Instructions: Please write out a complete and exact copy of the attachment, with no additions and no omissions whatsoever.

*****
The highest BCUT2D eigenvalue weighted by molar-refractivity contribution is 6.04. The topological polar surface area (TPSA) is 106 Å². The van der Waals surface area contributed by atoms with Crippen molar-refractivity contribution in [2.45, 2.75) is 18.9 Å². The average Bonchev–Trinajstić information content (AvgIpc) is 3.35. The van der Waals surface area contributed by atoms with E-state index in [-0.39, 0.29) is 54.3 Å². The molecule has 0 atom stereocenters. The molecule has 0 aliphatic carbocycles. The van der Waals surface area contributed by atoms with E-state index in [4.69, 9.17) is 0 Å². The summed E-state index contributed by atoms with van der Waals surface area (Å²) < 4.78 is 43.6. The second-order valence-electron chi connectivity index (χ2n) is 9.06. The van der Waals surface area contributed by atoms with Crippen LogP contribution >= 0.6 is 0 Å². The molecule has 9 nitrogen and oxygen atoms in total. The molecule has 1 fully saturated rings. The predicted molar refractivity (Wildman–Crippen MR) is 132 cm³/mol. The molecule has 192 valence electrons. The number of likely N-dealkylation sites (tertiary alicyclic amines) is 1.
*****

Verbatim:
The highest BCUT2D eigenvalue weighted by molar-refractivity contribution is 6.04. The topological polar surface area (TPSA) is 106 Å². The van der Waals surface area contributed by atoms with Crippen molar-refractivity contribution in [2.45, 2.75) is 18.9 Å². The average Bonchev–Trinajstić information content (AvgIpc) is 3.35. The van der Waals surface area contributed by atoms with E-state index in [-0.39, 0.29) is 54.3 Å². The molecule has 0 atom stereocenters. The molecule has 0 aliphatic carbocycles. The van der Waals surface area contributed by atoms with E-state index in [4.69, 9.17) is 0 Å². The summed E-state index contributed by atoms with van der Waals surface area (Å²) < 4.78 is 43.6. The second-order valence-electron chi connectivity index (χ2n) is 9.06. The van der Waals surface area contributed by atoms with Crippen LogP contribution >= 0.6 is 0 Å². The molecule has 9 nitrogen and oxygen atoms in total. The molecule has 1 fully saturated rings. The predicted molar refractivity (Wildman–Crippen MR) is 132 cm³/mol. The molecule has 192 valence electrons. The number of likely N-dealkylation sites (tertiary alicyclic amines) is 1.